He formed the Eelam People’s Democratic Party in Madras but found himself pathetically short of funds. The EPRLF had never been a source of unlimited funds but the situation now was pitiful. A desperate Devananda was compelled to engage in extortion and kidnapping of Sri Lankan Tamils in Madras to extract money. He was arrested on a kidnapping charge and tasted prison life again. This episode earned him the negative sobriquet ‘pillaipidikaran’ (kidnapper) among Tamil circles. After securing a temporary release from Prison Devananda jumped bail and returned to Sri Lanka where he soon dialogued with intelligence officials and struck a deal with Ranjan Wijeratne. Life thereafter was on the ascendant for Douglas. Utilising the control he had over the off shore Islands Devananda began transporting seafood to Colombo. A lucrative trade in dried fish was established. The transport of goods to and from the Islands were another source of revenue. A system of taxation was also imposed. In addition, wealthy Tamils in Colombo were extorted into donating money too. All this earned Douglas a lot of money.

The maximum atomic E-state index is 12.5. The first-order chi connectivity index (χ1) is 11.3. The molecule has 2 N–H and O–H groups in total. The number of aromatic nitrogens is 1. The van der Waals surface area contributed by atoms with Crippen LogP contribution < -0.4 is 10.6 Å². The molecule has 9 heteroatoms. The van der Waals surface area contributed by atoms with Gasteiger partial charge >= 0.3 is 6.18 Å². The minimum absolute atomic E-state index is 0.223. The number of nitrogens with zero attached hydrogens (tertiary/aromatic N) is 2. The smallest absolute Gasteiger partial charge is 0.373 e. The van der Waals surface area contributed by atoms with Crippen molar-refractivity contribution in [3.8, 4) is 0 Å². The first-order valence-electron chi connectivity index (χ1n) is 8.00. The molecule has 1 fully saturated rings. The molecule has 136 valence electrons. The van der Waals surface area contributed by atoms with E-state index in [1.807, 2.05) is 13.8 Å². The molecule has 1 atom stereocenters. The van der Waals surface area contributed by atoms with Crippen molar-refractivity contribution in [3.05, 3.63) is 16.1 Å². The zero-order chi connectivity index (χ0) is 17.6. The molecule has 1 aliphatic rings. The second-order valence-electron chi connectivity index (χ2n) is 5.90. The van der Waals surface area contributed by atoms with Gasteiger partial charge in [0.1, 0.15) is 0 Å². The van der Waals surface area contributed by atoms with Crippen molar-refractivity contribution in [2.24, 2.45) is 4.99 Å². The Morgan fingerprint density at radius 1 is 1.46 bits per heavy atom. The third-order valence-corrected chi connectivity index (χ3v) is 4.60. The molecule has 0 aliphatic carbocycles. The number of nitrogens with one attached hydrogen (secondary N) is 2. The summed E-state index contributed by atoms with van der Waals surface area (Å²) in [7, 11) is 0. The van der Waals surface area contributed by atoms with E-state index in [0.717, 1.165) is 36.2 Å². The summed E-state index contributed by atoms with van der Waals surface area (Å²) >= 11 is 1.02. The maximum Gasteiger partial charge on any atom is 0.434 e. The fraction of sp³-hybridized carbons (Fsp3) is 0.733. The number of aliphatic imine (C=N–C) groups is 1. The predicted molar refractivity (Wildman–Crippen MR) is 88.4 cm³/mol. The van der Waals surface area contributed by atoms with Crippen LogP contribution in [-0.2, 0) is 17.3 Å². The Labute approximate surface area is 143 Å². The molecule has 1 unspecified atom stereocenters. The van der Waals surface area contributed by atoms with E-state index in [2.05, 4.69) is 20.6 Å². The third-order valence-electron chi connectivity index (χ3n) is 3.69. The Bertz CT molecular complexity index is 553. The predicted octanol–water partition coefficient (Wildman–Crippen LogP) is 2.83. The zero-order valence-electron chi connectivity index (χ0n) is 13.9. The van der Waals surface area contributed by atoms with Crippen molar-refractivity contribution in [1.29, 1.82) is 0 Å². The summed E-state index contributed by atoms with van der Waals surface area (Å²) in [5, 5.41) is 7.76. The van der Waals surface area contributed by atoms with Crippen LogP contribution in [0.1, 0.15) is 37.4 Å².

He next moved into the Parliamentary arena fielding an Independent list of EPDP and UNP candidates in 1994. The captive voters of the off shore Islands ‘cast’ their votes overwhelmingly for Douglas. Since the bulk of Jaffna voters were under LTTE control and therefore did not vote the EPDP list with about 10,000 votes went on to gain nine seats. Using this bloc as a political instrument Devananda began supporting Kumaratunga and extracting concessions in return. In 1998 the EPDP contested local authority elections in Jaffna and won 10 out of 17 including the three Pradeshiya Sabhas in the Islands. He was able to get quite close to Kumaratunga at the time of the presidential elections in 1999. While almost the entire Tamil community voted against Kumaratunga, Devananda and his minions supported her and what is more ‘managed’ to garner 50,000 plus votes for her in Jaffna under mysterious circumstances. Last year’s Parliamentary elections saw Devananda get 4 seats in Jaffna amid widespread charges of rigging.